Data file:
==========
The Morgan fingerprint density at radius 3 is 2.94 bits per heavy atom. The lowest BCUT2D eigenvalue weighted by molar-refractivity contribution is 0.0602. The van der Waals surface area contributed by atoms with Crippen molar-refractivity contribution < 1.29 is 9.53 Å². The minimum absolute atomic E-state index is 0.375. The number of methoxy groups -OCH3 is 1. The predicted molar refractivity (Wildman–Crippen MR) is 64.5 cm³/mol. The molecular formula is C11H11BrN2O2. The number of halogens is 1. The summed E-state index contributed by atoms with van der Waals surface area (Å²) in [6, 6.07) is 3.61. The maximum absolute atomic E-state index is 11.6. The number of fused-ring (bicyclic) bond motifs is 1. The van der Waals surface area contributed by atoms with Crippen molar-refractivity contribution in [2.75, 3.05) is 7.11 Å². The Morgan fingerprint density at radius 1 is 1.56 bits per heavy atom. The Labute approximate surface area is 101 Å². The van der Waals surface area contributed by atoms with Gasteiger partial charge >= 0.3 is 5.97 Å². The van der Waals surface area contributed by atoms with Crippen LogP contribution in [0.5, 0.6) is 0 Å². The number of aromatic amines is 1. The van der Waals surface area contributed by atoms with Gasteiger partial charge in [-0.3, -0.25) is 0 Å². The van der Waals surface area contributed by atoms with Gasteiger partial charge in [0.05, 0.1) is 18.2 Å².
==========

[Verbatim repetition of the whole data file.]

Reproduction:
The Morgan fingerprint density at radius 3 is 2.94 bits per heavy atom. The lowest BCUT2D eigenvalue weighted by molar-refractivity contribution is 0.0602. The van der Waals surface area contributed by atoms with Crippen molar-refractivity contribution < 1.29 is 9.53 Å². The minimum absolute atomic E-state index is 0.375. The number of methoxy groups -OCH3 is 1. The predicted molar refractivity (Wildman–Crippen MR) is 64.5 cm³/mol. The molecular formula is C11H11BrN2O2. The number of halogens is 1. The summed E-state index contributed by atoms with van der Waals surface area (Å²) in [6, 6.07) is 3.61. The maximum absolute atomic E-state index is 11.6. The number of fused-ring (bicyclic) bond motifs is 1. The van der Waals surface area contributed by atoms with Crippen molar-refractivity contribution in [2.75, 3.05) is 7.11 Å². The Morgan fingerprint density at radius 1 is 1.56 bits per heavy atom. The Labute approximate surface area is 101 Å². The van der Waals surface area contributed by atoms with Gasteiger partial charge >= 0.3 is 5.97 Å². The van der Waals surface area contributed by atoms with Crippen LogP contribution in [0.5, 0.6) is 0 Å². The number of aromatic amines is 1. The van der Waals surface area contributed by atoms with Gasteiger partial charge in [-0.3, -0.25) is 0 Å². The van der Waals surface area contributed by atoms with Gasteiger partial charge in [0.05, 0.1) is 18.2 Å².